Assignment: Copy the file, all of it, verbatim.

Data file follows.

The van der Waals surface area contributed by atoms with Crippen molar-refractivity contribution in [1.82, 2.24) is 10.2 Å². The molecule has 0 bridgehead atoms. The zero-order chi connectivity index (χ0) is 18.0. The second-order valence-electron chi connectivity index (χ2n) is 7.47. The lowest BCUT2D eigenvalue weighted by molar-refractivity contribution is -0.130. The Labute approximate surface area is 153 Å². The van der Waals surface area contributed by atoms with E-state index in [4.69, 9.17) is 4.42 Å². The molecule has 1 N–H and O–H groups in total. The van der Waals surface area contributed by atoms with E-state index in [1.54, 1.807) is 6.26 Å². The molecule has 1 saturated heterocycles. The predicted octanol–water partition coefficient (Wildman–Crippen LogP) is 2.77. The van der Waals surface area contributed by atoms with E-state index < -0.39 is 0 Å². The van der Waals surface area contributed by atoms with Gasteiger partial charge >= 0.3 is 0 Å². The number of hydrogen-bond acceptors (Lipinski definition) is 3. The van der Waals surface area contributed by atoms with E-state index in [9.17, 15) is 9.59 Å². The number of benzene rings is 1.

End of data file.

The van der Waals surface area contributed by atoms with Crippen molar-refractivity contribution in [1.82, 2.24) is 10.2 Å². The molecule has 0 bridgehead atoms. The zero-order chi connectivity index (χ0) is 18.0. The second-order valence-electron chi connectivity index (χ2n) is 7.47. The lowest BCUT2D eigenvalue weighted by molar-refractivity contribution is -0.130. The Labute approximate surface area is 153 Å². The van der Waals surface area contributed by atoms with E-state index in [4.69, 9.17) is 4.42 Å². The molecule has 1 N–H and O–H groups in total. The van der Waals surface area contributed by atoms with E-state index in [1.54, 1.807) is 6.26 Å². The molecule has 1 saturated heterocycles. The predicted octanol–water partition coefficient (Wildman–Crippen LogP) is 2.77. The van der Waals surface area contributed by atoms with E-state index < -0.39 is 0 Å². The van der Waals surface area contributed by atoms with Gasteiger partial charge >= 0.3 is 0 Å². The number of hydrogen-bond acceptors (Lipinski definition) is 3. The van der Waals surface area contributed by atoms with E-state index in [9.17, 15) is 9.59 Å². The number of benzene rings is 1.